This study has demonstrated that selective depletion of tNASP from PC-3, HeLa and PWR-1E cell lines in culture leaves sNASP unaffected and results in distinctly different effects. Using lentiviral expression of tNASP shRNA, all three cell lines had decreased HSPA2 protein levels, yet only PC-3 and HeLa cells increased expression of p21 and entered apoptosis. NASP has been detected in all dividing cells, but only cancer, transformed, germ, and embryonic cells have a high level of expression of the tNASP splice variant . Depletion of both tNASP and sNASP has been shown to be embryonic lethal and without sufficient NASP HeLa and U2OS cells were unable to enter S phase . However, these studies did not distinguish whether tNASP and sNASP played separate roles and raised the question why rapidly dividing cells such as cancer or embryonic cells expressed tNASP while adult somatic cells did not.
The results reported in this study clearly demonstrated that in prostate cancer PC-3 cells and cervical cancer HeLa cells depletion of tNASP caused significant anti-proliferative effects and induced apoptosis while the non-tumorigenic prostate epithelial PWR-1E cells did not experience these changes in the time span observed. Cells depleted of tNASP slowed down their proliferation and were blocked at the G1/S border of the cell cycle, which is consistent with our earlier report .
The activation of p53 could result in apoptosis, cell-cycle arrest, DNA repair or senescence [38, 39]; however activation of p53 is not relevant in our study because we used cell lines with non-functional, inhibited or mutated p53. HeLa cells, which originate from adenocarcinoma of the cervix, contain wild-type p53 alleles together with the DNA of specific types of human papillomaviruses  and the transcriptional stimulatory activity of HeLa cell p53 is strongly repressed by one of the oncogenic papilomavirus products, E6 protein . In PC-3 prostate cancer cells p53 is absent due to deletion of a base pair in the single copy gene and that generates a frame shift and a new immediate stop codon [42, 43]. PWR-1E cells were immortalized by adenovirus 12-SV40 and although they show strong nuclear staining for p53  its activity is inhibited by the binding between p53 and SV40 Large T-antigen . In this study p53 protein could only be detected on Western blots in PWR-1E cells (Figure 2).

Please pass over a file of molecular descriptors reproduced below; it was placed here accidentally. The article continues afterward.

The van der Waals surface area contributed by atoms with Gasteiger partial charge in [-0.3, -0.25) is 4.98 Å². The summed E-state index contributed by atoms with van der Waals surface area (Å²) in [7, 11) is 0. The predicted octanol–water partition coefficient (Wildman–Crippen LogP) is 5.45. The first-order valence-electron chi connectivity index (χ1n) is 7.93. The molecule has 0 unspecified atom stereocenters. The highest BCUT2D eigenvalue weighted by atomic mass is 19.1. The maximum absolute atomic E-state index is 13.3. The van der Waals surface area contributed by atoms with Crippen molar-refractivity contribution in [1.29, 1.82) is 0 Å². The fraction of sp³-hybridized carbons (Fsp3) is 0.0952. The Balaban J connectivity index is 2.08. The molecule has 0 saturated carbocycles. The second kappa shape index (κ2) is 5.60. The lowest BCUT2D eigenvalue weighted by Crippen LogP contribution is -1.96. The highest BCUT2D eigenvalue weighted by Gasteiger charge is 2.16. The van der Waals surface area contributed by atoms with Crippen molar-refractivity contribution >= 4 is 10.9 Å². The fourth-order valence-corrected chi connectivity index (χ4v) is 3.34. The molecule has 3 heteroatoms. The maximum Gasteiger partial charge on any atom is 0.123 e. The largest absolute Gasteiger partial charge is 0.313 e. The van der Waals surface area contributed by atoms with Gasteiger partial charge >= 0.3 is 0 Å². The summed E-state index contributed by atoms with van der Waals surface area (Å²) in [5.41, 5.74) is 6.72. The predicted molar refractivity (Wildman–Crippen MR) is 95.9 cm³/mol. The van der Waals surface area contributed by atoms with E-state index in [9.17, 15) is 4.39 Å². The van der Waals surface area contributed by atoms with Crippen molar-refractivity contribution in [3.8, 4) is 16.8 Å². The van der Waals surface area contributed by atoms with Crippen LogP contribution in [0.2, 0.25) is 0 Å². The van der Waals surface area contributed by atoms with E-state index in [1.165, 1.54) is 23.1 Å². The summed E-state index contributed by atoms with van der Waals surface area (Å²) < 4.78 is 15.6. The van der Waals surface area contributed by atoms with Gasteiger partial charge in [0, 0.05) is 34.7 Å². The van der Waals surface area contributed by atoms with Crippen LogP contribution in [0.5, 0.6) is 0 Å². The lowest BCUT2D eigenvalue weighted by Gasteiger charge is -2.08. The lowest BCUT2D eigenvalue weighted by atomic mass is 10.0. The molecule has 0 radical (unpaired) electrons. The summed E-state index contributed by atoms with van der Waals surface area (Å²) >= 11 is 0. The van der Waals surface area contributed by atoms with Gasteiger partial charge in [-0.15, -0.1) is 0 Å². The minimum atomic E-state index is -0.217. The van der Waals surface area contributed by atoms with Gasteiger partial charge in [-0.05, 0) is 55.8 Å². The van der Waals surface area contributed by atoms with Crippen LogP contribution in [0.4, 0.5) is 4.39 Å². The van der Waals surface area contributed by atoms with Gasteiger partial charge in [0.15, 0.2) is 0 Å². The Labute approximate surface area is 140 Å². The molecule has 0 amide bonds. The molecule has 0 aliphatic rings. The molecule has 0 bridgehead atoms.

The up regulation of p21 appears to be important in the cell lines we studied. Expression of p21 mRNA increased in all three cell lines; however protein levels were increased only in PC-3 and HeLa cells. p21 is known to be a potent cell cycle progression inhibitor because it inhibits the activity of cyclin-dependant kinase-cyclins A, D, and E complexes . Although it is well established that p21 mediates p53-dependant G1/S phase growth arrest in response to DNA damage [46, 47], p21 expression could be induced by mechanisms independent of p53. In this case the expression of p21 is up regulated by different transcription factors: E2F1 through the activation of Ras , SP1, SP3, AP2, HOXA10, STAT , AP-1 .
Because tNASP is a chaperone for linker histones and transports them into the nucleus in an energy and nuclear localization signal-dependent manner , the depletion of tNASP implies that there could be a simultaneous depletion of H1 histones in the nucleus. Depletion of linker histones has been reported to be sufficient for altering the expression of subsets of genes, the up regulation of p21 in particular, and for G1-phase cell cycle arrest in human breast cancer cells . Regulation of DNA replication through multiple pathways in egg extracts has been reported to be dependent on sufficient linker histones . Decreased levels of H1 histones down to 50% from their normal level caused profound chromatin structural changes, including global nucleosome spacing, reduced chromatin compaction, and decreases in core histone modifications . Moreover, linker histones are critical for the interaction of tNASP and HSPA2. We previously reported  that in mouse spermatogenic cells tNASP in the presence of CDC2 requires H1 linker histones to significantly increase HSPA2 ATPase activity. Therefore, depletion of tNASP should result in lesser amounts of HSPA2 activity implying that the interaction of tNASP and HSPA2 may be an important factor in the differential response of cancer cell lines to the depletion of tNASP. All three cell types in this study showed a decrease in HSPA2 protein levels (Figure 2) and the ATPase activity of HSPA2 was significantly increased in the presence of tNASP, but not sNASP (Figure 7).
HSPA2 activity was previously reported as a necessary chaperone for formation of an active CDC2-cyclin B1 complex in pachytene spermatocytes as a condition for successful completion of the G2/M transition . HSPA2 is not only essential for spermatogenesis , but is required for tumor cell growth and survival . HSPA2 depletion resulted in a senescence-like condition, arrest in the G1 phase of the cell cycle and up or down regulation of genes such as MIC-1 and p21 . Interestingly HSPA2 is required for survival of cancer cells , while non-tumorigenic cells (mammary MCF-10A, HBL-100, and prostate PNT1A) displayed no changes in survival after depletion of HSPA2. This selective effect is similar to our observation that although PWR-1E cells lost HSPA2 protein their survival was not affected.